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Lecture 28th - BIOA01H3.docx

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Biological Sciences
Mark Fitzpatrick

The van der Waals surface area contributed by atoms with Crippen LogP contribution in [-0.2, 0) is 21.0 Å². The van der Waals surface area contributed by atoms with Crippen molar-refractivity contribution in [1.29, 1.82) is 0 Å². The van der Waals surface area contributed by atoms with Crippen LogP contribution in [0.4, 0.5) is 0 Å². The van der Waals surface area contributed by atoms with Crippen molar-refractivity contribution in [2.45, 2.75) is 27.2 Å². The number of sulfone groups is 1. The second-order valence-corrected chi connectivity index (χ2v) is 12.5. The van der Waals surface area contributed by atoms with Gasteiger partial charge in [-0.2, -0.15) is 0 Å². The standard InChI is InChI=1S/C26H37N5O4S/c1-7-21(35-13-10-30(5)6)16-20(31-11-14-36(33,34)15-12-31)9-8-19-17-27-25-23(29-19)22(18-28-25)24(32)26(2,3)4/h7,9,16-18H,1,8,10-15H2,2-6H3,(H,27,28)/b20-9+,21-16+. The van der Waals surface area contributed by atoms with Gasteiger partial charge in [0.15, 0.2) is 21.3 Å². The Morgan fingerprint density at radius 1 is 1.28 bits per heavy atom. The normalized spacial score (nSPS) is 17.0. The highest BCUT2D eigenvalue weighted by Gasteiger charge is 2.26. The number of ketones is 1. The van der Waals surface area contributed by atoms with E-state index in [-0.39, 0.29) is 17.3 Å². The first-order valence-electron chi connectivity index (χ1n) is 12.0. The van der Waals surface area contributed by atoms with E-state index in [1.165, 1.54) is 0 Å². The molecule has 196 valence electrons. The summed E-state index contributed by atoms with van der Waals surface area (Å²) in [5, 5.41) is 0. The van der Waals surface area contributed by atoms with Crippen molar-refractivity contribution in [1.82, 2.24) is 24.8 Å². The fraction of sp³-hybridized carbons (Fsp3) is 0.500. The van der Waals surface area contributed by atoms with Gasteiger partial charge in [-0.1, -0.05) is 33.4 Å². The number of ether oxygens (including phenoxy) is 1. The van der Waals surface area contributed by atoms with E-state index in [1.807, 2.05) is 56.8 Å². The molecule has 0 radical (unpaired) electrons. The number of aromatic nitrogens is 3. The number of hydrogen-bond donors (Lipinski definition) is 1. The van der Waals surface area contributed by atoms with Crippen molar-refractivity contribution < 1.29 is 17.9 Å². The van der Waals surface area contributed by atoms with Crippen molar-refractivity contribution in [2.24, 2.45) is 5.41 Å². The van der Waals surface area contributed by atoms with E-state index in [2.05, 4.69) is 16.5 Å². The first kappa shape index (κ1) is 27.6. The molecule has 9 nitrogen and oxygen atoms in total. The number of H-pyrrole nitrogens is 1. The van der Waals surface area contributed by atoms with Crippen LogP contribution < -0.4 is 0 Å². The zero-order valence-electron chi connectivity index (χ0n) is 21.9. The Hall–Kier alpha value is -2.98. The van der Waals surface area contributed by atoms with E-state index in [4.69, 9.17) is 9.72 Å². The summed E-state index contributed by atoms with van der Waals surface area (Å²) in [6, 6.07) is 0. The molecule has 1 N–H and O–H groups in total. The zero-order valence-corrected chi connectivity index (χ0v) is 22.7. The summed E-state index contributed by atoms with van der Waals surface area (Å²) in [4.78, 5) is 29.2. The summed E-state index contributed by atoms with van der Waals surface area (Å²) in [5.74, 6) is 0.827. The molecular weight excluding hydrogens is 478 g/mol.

BIOA01H3 – Lecture 28 th Chapter 17 17.1 Recognition of Evolutionary Change  Aristotle believed that both inanimate objects and living species had fixed characteristics; created ladder-like classification of nature from simplest to most complex: minerals  plants  animals  humans  gods of spiritual realm  14 century, Europeans merged Aristotle and biblical creationism; prevailing view was that all of diff. kinds of organism had been specially created by god, that species could never change or become extinct, and that new species could never arise  biological research dominated by natural theology  sought to name and catalogue all of God’s creation  careful study of each species will identify its position&purpose in Scala Naturae, or Great Chain of Being  Aristotle’s ladder of life called  this approach to nature and history seen in Carolus Linnaeus, whose efforts were ad majorem Dei gloriam (for the greater glory of God)  in western world, modern science began; Francis Bacon established importance of observation, experimentation, and inductive reasoning  George-Louis Leclerc, le Comte de Buffon noted useless structures like two toes of pig feet never touching the ground  Buffon proposed some animals must’ve changed since creation; suggested vestigial structures  useless body parts we observe today, must have functioned in ancestral organisms  Georges Cuvier observed layers of fossils represented organisms that had lived in past at successive times; developed theory of catastrophism  reasoning that each layer of fossils represented the remains of organisms that had died in a local catastrophe such as a flood. Somewhat diff. species than recolonized area & when another catastrophe hit, formed diff. set of fossils in next higher layer.  Jean Baptiste Lamarck proposed a metaphysical “perfecting principle” in which organisms evolved into complex ones, moving up ladder of life Theorized two mechanisms that fostered evolutionary change: 1. Principle of Use and Disuse 2. Inheritance of Acquired Characteristics Principle of Use and Disuse  Body parts grow in proportion to how much they’re used.  Unused structures get weaker and shrink Inheritance of Acquired Characteristics  Changes that an animal acquires during its lifetime are inherited by offspring 1 Although above theory not entirely true, Lamarck made 4 important contributions: 1. Proposed that all species change through time 2. Recognized that changes passed from one generation to next 3. Suggested that organisms change in response to environments 4. Hypothesized existence of specific mechanisms that caused evolutionary change 17.2 Changes in Earth  James Hutton (geologist) argued that slow and continuous physical processes, acting over long periods of time, produced Earth’s major geologic features Gradualism: view that Earth changed slowly over its history, contrasted sharply w/ Cuvier’s catastrophism.  Charles Lyell extended Hutton’s ideas in influential series of books, Principles of Geology; argued that geologic processes that sculpted Earth’s surface over long periods of times are exactly the same processes we observe today  uniformitarianism 17.3d Darwin Was an Innovator Four characteristics that distinguish Darwin’s theory from earlier explanations of biological diversity and adaptive traits: 1. Provided purely physical rather than spiritual explanations about origins of biological diversity 2. Recognized that evolutionary change occurs in groups of organisms rather than in individuals. Some members of group survive and reproduce more successfully than others do 3. Described evolution as multistage process. Variations arise within groups, natural selection eliminates unsuccessful variations, and the next generation inherits successful variations 4. Like Lamarck, Darwin understood evolution occurs b/c some organisms fnc better than others in a particular environment 17.3f Darwin Had a Huge Impact on Biological Thought and Society  Darwin argued that all organisms that ever lived arose through descent with modification  evolutionary alteration and diversification of ancestral species 17.4a How Old is That Fossil in Relative or in Absolute Time?  Scientists can assign relative and absolute ages to geologic strata & fossils they contain 2 Relative data  Sediments found in any place form distinctive strata that usually differs in colour, thickness, mineral composition, and particle size  If not disturbed, strata arranged in order in which forme  Geologists of nineteenth century deduced that fossils discovered in a particular sedimentary stratum, no matter where it’s found, represent organisms that lived and died at roughly same time in past  b/c each stratum formed at specific time, sequence of fossils from lowest to highest strata reveals relative ages  used sequence of strata and distinctive fossil assemblages to establish geologic time scale  provides relative dating system for sedimentary strata rather than actual ages of rocks and fossils Actual ages  radiometric dating involves use of isotopes and sometimes allows actual ages to be associated w/ diff. rock strata  radiometric dating exploits the fact that isotopes decay moment they form  isotopes decay at steady rates; rocks then dated when amounts of isotopes can be measured and rates of decay known  this approach limited by half-life of isotope 17.5a Continental Drift Involves Movements in Space and Time  according to theory of plate tectonics, Earth’s crust broken into irregularly shapes plates of rock that float on semisolid mantle  current in mantle cause plates and continents to move  phenomenon called continental drift Continuous and Disjunct Distributions  many species have continuous distribution  living in suitable habitats throughout large areas i.e. herring gulls live along coastlines of all northern continents; usually requires no special historical explanations  disjunct distributions  closely related species live in widely separated locations i.e. magnolia trees occur in parts of North, Central, and South America as well as in China and Southeast Asia, but nowhere in between  dispersal and vicariance create disjunct distributions Dispersal: the movement of organisms away from their place of origin; can create disjunct if new population becomes established on far side of geographic barrier. Vicariance: fragmentation of continuous geographic distribution by external factors. 17.5b Biogeographic Regions Influence Flora and Fauna  Pangea breakup powerful vicariant experience for species that were widespread in Mesozoic 3  Subsequent geographic isolation of continents fostered evolution of distinctive regional biotas  all organisms living in a region  Alfred Russel Wallace used biotas to define six biogeographic regions  Australian and Neotropical (now South America) realms have been geographically isolated since Mesozoic  Each contains endemic species (those that occur nowhere else on Earth) 17.5c Life Forms Evolves in Parallel and Convergent Ways  Distantly related species living in different biogeographic realms may appear similar but did not inherit shared similarities from shared ancestors; rather, overall appearance may’ve been result of convergent or parallel evolution  evolution of similar adaptations in distantly related organisms that occupy similar environments  i.e. T-rex, marsupial wolves, and grey wolves are all carnivores. T-rex is convergent with marsupial an